Tuesday, August 03, 2010

GSM encryption easy - DEFCON 18


See you at the Rio in 2011

see - https://twitter.com/_defcon_/statuses/20109160748/

All photos from WIRED.COM

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LAS VEGAS — Roughly 10,000 computer hacking enthusiasts, poseurs, geeks, nerds and government agents gathered for DefCon this weekend. In its 18th year, the world's largest hacker convention draws people from all walks of life to learn about the latest hacking techniques.

Talks this year ranged from hardware hacker Chris Paget's demonstration of real-time cellphone eavesdropping, to defeating biometric locks with a hardware bypass, to the always popular Meet the Fed panel where hackers get to meet a group of federal agents involved in computer security. The talks aren't the only events of interest. There are dozens of popular contests, fundraisers and parties.

DefCon has a long history of either outgrowing or being thrown out of various hotels. This year marked the final year at the Riviera Hotel which has been straining to accommodate the annually increasing crowds. DefCon organizer Jeff Moss, AKA Dark Tangent, announced the new venue during the closing ceremony. Next year's DefCon will be held at the Rio, which has a much larger conference center along with more restaurants, bars and guest rooms than the Riviera.

Here is a look at some of the highlights of DefCon 18:

Above: The official DefCon badge (second from left) isn't the only electronic neckwear offered at the convention. Limited edition breathalyzer badges (left) from the Null Space Labs hacker space in Los Angeles were given to some attendees. The 303 hacking crew from Colorado gave out badges to their members (second from right) and the Ninja Networks gave out badges for their exclusive party


DHS, CIA, DOD, DefCon. Ninja Networks, Joint Chiefs of Staff/The Pentagon.


DefCon volunteer Cal positions an antenna for the cell phone eavesdropping talk on Saturday. The convention is run almost entirely by volunteers, known as goons, who do everything from security, to speaker wrangling to setting up and running the network.


EFF volunteer Funball gives Defcon attendee Zane a mohawk as part of an EFF fundraising effort.


Computer security professional Vyrus competes in the Capture the Packet contest. A new contest for Defcon 18, CTP was created by Riverside who also runs the always popular Wall of Sheep. The contestants are given captured network traffic and their job is to reassemble the message hidden inside the data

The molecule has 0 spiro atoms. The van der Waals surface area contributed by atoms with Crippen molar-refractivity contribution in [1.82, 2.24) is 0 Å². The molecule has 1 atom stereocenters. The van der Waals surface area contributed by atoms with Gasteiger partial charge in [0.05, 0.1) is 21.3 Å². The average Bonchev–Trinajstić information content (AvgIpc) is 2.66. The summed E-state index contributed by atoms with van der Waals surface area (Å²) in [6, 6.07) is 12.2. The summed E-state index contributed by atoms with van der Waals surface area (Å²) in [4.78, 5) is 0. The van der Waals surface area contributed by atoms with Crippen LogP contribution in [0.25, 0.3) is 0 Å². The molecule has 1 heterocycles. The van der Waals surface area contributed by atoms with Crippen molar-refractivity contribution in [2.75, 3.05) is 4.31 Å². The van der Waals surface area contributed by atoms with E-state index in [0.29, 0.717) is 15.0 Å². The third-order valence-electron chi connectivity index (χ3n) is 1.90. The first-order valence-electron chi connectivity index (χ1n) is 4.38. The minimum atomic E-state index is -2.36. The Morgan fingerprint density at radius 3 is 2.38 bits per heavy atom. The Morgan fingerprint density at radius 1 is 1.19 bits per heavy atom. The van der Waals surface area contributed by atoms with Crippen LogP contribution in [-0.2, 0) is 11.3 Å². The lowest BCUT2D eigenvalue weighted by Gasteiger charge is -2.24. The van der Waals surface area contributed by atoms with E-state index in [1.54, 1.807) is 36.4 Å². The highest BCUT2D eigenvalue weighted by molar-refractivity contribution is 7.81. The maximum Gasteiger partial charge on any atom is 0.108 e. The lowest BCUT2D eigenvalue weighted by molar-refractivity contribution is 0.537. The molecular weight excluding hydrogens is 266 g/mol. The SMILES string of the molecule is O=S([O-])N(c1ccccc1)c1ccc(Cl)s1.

The infamous Wall of Sheep lists usernames and obfuscated passwords for DefCon attendees who were unlucky enough to send out their login information unecrypted over the conference's wireless network. This year the most common services on the wall of sheep were Twitter and Foursquare


A number of relatively ancient computers were on display in the Old School Computing room. The best part was that all the computers were working and attendees were encouraged to log in and play around.


It's that time of year. Defcon and Black Hat conventions are happening. Invited presenters are spilling the beans about security issues they have uncovered. One of the more controversial presentations explains how to affordably side step GSM encryption. That's a big deal since billions of people are still using GSM phones.
Some history

GSM encryption can be circumvented due to the trusting nature of the protocol. Fortunately, the following two factors have kept it safe:

    * The cost of equipment required to circumvent GSM encryption is astronomical.
    * Not just anyone can buy the equipment. You have to work for one of those three-letter organizations or have a badge.

Enter Chris Paget

It had to happen; cost is no longer an issue. Chris Paget is saying it's possible to intercept GSM phone calls on the cheap. That type of bravado created the drama Defcon is known for. So much so, that Mr. Paget wasn't sure he was going to give his talk.